Matt A. Mayer is the President of Provisum Strategies where he provides strategic and tactical political and policy advice to public and private-sector clients. Mayer's latest book, Taxpayers Don't Stand a Chance: How Battleground Ohio Loses No Matter Who Wins (and What To Do About It), is scheduled for release in September 2012. Mayer also serves as a Visiting Fellow with The Heritage Foundation, America’s top think tank, where he writes and speaks on national security issues and heads the Homeland Security and the States project. Mayer’s book, Homeland Security and Federalism: Protecting America from Outside the Beltway (with Foreward by the Honorable Edwin Meese III), argues for reversing the federalization of homeland security by returning power to states and localities.

Additionally, Mayer served as the President of the Buckeye Institute for Public Policy Solutions, Ohio’s top free market think tank. Under Mayer’s leadership, the Buckeye Institute went from a nearly bankrupt and irrelevant entity to a debt-free and influential trendsetter, with over 20 positive editorial cites from Ohio's major newspapers. Having traveled over 14,000 miles criss-crossing Ohio and digging into the fiscal conditions of hundreds of local governments, his understanding of Ohio and its political and fiscal condition is unparalleled. At the Buckeye Institute, Mayer also launched an innovative, best-in-class website attracting over 6 million data searches and released several game-changing reports on how best to fix Ohio, including on reducing Ohio’s costly governments, reforming criminal justice and Medicaid programs, transforming government pensions for today’s economy, and reinvigorating Ohio’s systemically weak private sector.

Before joining the Buckeye Institute, Mayer served as a highly rated Adjunct Professor at The Ohio State University where he taught a course comparing responses within the transatlantic alliance to terrorist threats. Mayer was a senior official at the U.S. Department of Homeland Security under the leadership of Secretaries Tom Ridge and Michael Chertoff where he provided DHS leaders with policy and operational advice as the Counselor to the Deputy Secretary and where he headed the $3.5 billion terrorism preparedness office charged with developing initiatives to transform America to meet the demands of a post-9/11 environment. Mayer played a central role in the crisis management of the new department, with Congressional Quarterly profiling him in its "Players" column.

Mayer came to DHS from Colorado where he served Governor Bill Owens as the Deputy Director for the Department of Regulatory Agencies, a $68 million cabinet agency with 520 employees in nine divisions, including the Public Utilities Commission; the Divisions of Banking, Financial Services, Securities, Insurance, and Real Estate; and Civil Rights. Mayer co-developed Colorado’s Regulatory Notice system that utilizes electronic mail to notify stakeholders of all proposed regulations before those regulations become final. The Regulatory Notice system earned the Denver Business Journal’s 2003 “Innovative Product/Service Award” for making government more transparent and accountable. Mayer successfully guided the department through budget cuts without laying off any employees or sacrificing service to customers. Prior to joining Governor Owens’ team, Mayer served as a deputy in U.S. Senator Wayne Allard’s sucessful reelection effort in 2002, and ran a widely hailed congressional campaign for a first-time candidate. As a result of his campaign work, the Colorado Statesman selected Mayer for its 2002 Colorado “Rising Star Award.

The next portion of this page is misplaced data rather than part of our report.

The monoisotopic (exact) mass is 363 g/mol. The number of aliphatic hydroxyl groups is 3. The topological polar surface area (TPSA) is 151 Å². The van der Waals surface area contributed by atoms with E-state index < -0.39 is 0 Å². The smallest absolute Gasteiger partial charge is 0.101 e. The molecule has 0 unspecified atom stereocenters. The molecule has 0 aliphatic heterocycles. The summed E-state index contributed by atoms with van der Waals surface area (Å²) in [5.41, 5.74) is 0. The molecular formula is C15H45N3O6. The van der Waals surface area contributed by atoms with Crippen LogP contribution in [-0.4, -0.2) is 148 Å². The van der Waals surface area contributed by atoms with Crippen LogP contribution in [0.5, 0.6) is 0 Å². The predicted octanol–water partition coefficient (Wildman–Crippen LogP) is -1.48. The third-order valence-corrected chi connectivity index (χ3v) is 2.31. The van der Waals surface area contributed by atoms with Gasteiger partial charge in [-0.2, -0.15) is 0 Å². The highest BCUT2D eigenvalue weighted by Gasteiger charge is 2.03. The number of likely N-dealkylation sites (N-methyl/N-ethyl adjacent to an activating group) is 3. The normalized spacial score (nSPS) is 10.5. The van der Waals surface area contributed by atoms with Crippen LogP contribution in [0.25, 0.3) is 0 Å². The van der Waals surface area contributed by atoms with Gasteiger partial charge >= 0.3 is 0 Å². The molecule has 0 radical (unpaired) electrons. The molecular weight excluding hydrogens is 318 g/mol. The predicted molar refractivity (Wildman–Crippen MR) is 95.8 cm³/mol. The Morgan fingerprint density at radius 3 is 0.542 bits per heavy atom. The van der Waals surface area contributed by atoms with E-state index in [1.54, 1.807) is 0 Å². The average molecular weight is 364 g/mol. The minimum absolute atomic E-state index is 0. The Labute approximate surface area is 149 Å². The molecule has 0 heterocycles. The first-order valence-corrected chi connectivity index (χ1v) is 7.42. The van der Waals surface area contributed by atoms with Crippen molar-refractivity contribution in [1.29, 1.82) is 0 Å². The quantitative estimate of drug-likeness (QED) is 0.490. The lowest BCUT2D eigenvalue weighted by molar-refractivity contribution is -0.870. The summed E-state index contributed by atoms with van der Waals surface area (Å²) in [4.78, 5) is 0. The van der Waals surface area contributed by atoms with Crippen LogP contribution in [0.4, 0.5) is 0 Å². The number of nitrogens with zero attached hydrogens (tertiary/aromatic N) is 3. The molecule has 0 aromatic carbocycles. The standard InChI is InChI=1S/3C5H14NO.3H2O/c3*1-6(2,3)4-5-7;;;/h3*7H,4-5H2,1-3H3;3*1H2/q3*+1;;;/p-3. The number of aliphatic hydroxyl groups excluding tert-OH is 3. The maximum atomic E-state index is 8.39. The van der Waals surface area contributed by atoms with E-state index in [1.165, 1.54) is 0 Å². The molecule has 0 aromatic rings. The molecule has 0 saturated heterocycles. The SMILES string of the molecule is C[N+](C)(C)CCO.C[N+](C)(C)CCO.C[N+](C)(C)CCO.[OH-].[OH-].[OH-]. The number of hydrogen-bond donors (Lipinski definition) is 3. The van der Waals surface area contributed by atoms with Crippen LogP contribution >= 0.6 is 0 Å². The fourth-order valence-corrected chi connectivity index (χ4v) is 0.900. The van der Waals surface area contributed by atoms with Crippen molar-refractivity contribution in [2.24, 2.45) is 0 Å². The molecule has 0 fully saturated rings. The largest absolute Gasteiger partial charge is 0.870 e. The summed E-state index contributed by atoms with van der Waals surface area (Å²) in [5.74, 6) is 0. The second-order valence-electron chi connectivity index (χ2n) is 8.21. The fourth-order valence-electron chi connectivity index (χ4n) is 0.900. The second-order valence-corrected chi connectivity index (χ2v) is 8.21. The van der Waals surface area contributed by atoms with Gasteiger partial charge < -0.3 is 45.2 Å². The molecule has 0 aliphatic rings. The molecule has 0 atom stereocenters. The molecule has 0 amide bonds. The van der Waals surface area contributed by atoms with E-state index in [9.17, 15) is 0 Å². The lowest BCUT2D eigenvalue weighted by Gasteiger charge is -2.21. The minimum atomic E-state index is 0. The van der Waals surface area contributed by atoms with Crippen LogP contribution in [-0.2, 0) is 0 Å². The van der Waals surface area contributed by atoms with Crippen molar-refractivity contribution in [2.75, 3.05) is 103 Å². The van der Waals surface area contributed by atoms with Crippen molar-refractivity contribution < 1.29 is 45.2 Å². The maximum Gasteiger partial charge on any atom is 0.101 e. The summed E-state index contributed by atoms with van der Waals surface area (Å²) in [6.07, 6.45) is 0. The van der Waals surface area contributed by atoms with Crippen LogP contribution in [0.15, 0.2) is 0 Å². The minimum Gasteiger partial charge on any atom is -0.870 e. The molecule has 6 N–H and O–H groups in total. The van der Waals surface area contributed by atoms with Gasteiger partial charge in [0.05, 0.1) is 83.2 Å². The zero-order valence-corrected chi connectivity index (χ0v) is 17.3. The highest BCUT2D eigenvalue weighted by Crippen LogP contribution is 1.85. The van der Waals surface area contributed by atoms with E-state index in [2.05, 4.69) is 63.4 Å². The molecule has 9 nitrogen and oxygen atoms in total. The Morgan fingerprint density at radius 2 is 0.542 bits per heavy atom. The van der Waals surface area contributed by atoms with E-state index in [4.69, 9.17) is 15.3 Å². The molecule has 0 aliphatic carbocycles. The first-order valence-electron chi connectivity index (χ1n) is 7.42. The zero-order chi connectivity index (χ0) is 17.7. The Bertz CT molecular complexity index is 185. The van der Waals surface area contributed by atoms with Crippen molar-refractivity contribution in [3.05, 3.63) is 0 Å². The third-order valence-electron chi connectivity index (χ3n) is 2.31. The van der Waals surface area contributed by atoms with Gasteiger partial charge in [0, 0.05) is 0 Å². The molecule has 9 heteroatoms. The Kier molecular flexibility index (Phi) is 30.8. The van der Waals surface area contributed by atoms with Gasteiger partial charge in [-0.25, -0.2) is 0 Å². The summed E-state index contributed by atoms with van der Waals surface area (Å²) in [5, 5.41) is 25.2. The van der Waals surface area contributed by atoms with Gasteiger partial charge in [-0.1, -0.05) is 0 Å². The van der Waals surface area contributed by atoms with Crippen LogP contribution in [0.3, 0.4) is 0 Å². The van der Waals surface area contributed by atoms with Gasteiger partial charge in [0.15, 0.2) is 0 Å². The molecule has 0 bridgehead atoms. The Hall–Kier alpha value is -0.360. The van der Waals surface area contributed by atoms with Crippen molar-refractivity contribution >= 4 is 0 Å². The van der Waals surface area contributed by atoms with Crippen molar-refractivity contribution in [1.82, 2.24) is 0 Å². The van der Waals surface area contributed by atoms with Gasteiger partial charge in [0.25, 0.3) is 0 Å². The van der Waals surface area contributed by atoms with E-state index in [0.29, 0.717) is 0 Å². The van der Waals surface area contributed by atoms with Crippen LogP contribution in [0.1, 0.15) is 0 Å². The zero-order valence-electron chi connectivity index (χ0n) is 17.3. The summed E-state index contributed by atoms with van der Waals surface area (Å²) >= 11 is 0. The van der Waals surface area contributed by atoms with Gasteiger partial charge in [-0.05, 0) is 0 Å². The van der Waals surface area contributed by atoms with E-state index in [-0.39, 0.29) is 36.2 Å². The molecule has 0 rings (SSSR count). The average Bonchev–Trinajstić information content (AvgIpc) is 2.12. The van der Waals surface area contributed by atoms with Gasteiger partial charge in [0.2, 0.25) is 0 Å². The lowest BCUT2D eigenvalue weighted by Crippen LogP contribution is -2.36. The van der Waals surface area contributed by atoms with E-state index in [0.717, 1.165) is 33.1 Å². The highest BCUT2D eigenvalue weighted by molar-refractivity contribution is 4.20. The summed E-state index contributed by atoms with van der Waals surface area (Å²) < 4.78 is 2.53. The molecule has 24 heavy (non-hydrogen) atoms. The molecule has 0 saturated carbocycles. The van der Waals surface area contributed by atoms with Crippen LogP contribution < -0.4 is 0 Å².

Mayer was a 2007 Lincoln Fellow with The Claremont Institute for the Study of Statesmanship and Political Philosophy and a 2006 American Marshall Memorial Fellow with the German Marshall Fund of the United States. In September 2005, The Ohio State University Alumni Association awarded Mayer the William Thompson Oxley Award for early career achievement. At the age of 29, the Denver Business Journal recognized Mayer as one of Colorado’s young leaders by naming him to its “Forty Under 40” list. In 1997, Mayer was the recipient of the ABA-BNA Excellence in Labor & Employment Law Award, and recognized as a Public Service Fellow. He has written articles for law reviews, public policy journals, and newspapers, including The New York Times, the Washington Examiner, the Cleveland Plain Dealer, and the Columbus Dispatch; given testimony to the U.S. Congress; the Texas House and Senate, and the Ohio House and Senate; and appeared on Fox News, C-SPAN, NBC4, ONN, and other major media outlets.

Mayer graduated cum laude from the University of Dayton, with a double major in Philosophy and Psychology, and received his law degree from The Ohio State University College of Law where he was the Editor in Chief of the Ohio State Journal on Dispute Resolution.